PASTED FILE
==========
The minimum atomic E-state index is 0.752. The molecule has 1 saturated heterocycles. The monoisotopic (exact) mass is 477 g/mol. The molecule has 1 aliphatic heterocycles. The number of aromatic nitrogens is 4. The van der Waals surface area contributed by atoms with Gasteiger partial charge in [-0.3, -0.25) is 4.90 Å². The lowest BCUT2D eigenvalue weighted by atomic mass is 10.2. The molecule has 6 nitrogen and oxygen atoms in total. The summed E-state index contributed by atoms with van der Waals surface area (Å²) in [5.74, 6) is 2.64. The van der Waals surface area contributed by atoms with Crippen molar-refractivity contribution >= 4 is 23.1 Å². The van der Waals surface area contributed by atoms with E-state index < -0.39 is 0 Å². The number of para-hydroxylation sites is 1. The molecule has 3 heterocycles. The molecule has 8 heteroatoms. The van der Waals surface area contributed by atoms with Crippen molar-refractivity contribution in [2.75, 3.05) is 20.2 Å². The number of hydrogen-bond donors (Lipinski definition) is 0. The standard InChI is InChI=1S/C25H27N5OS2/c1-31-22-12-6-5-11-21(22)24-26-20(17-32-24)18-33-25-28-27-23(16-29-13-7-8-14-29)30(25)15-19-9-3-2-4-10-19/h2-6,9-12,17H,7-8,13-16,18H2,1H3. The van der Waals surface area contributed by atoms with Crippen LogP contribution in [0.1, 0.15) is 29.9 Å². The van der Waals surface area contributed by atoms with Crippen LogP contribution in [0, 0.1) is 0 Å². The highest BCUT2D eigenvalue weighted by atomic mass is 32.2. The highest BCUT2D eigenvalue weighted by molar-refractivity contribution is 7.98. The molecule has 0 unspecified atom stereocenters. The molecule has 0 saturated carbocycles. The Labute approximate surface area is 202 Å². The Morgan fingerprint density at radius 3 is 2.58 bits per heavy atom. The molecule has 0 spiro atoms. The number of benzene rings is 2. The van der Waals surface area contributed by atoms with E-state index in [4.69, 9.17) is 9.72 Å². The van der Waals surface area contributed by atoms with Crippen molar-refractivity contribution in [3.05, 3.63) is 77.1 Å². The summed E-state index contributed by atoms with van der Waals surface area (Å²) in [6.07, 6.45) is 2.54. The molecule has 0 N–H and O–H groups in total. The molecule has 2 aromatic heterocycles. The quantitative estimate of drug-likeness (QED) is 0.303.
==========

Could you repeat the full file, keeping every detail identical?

The minimum atomic E-state index is 0.752. The molecule has 1 saturated heterocycles. The monoisotopic (exact) mass is 477 g/mol. The molecule has 1 aliphatic heterocycles. The number of aromatic nitrogens is 4. The van der Waals surface area contributed by atoms with Gasteiger partial charge in [-0.3, -0.25) is 4.90 Å². The lowest BCUT2D eigenvalue weighted by atomic mass is 10.2. The molecule has 6 nitrogen and oxygen atoms in total. The summed E-state index contributed by atoms with van der Waals surface area (Å²) in [5.74, 6) is 2.64. The van der Waals surface area contributed by atoms with Crippen molar-refractivity contribution >= 4 is 23.1 Å². The van der Waals surface area contributed by atoms with E-state index < -0.39 is 0 Å². The number of para-hydroxylation sites is 1. The molecule has 3 heterocycles. The molecule has 8 heteroatoms. The van der Waals surface area contributed by atoms with Crippen molar-refractivity contribution in [2.75, 3.05) is 20.2 Å². The number of hydrogen-bond donors (Lipinski definition) is 0. The standard InChI is InChI=1S/C25H27N5OS2/c1-31-22-12-6-5-11-21(22)24-26-20(17-32-24)18-33-25-28-27-23(16-29-13-7-8-14-29)30(25)15-19-9-3-2-4-10-19/h2-6,9-12,17H,7-8,13-16,18H2,1H3. The van der Waals surface area contributed by atoms with Crippen LogP contribution in [0.1, 0.15) is 29.9 Å². The van der Waals surface area contributed by atoms with Crippen LogP contribution in [0, 0.1) is 0 Å². The highest BCUT2D eigenvalue weighted by atomic mass is 32.2. The highest BCUT2D eigenvalue weighted by molar-refractivity contribution is 7.98. The molecule has 0 unspecified atom stereocenters. The molecule has 0 saturated carbocycles. The Labute approximate surface area is 202 Å². The Morgan fingerprint density at radius 3 is 2.58 bits per heavy atom. The molecule has 0 spiro atoms. The number of benzene rings is 2. The van der Waals surface area contributed by atoms with E-state index in [4.69, 9.17) is 9.72 Å². The van der Waals surface area contributed by atoms with Crippen molar-refractivity contribution in [3.05, 3.63) is 77.1 Å². The summed E-state index contributed by atoms with van der Waals surface area (Å²) in [6.07, 6.45) is 2.54. The molecule has 0 N–H and O–H groups in total. The molecule has 2 aromatic heterocycles. The quantitative estimate of drug-likeness (QED) is 0.303.